"The first time I called Samaritans, I was having an extremely difficult time in my first job. I had moved away from home and was proud of my independence; I worked hard and kept myself to myself. Sadly though, a man at work started sexually harassing me, which brought on a huge sense of misplaced guilt. Unaware that I was dealing with other internal battles from my childhood, I was destroyed by what was happening. I was confused because the way I felt was so profound and I didn’t know who to turn to. I took an overdose as a result of the painful feelings I was experiencing.
"Despite being convinced that suicide was the answer, thankfully I made the decision to call Samaritans. It turned out to be the first of many times they would save my life."
When she was discharged from hospital, Deborah used Samaritans frequently. She found that it helped her cope with feelings of isolation. For Deborah, knowing that there was always somebody at the end of the phone ready to give her the time and space to talk when things got tough, made her feel safe.
Sadly, a few years later, aged just 27, her life took another difficult turn. Her mother had become seriously ill and she was asked to move home to be a full-time carer. Just over a year later her mother died – by which point, Deborah was struggling to cope with the way she was feeling.
"I was told that I had a nervous breakdown. I just remember being numb and very, very scared. I didn’t feel safe when I was on my own; I felt trapped in an extremely dark place. I was in hospital for 18 months before I was well enough to get back to my old life."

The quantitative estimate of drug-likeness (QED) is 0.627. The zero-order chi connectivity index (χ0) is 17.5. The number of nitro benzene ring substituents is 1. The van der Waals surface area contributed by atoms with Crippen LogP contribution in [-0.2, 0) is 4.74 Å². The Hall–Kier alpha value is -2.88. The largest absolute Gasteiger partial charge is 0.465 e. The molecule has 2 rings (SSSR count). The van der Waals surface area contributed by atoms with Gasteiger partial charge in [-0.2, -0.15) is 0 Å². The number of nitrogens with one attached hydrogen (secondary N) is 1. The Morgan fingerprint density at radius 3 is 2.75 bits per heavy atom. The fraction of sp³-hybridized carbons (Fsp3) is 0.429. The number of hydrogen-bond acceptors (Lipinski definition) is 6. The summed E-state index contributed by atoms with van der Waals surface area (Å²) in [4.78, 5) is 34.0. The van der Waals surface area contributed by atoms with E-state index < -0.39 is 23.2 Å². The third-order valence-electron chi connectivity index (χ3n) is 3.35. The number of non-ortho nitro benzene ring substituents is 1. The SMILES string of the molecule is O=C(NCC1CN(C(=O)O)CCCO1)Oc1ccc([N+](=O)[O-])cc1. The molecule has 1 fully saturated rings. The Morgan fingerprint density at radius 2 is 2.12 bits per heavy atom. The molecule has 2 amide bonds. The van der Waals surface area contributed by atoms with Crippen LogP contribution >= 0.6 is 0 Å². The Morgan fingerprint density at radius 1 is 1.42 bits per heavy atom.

Deborah describes how tough it was to readjust after leaving hospital: "I honestly felt so much safer in a hospital environment. I couldn’t sleep; I didn’t dare leave the house. I just felt totally alone. This is when I got in touch with Samaritans again.
That’s the thing about Samaritans, when all GPs surgeries are shut, if you can’t access therapy in good time, they are there. You really do not need to feel alone.
Samaritans helped Deborah to break her problems down. She now passionately believes that there is a rich life out there for everyone, provided they have the tools to deal with life’s challenges.
"By the time you are thinking of taking your own life, you have forgotten that you are more than able to work your way through your problems. Samaritans know that you are the expert in your life and that with the time and space to talk, you can break your problems down.
"I now apply this coping technique to my day to day life, which makes me feel more able to tackle things that are getting me down and depressed. I would say to anyone going through something similar: don’t wait until you are feeling suicidal to ask for help. You can call Samaritans about anything that is upsetting you."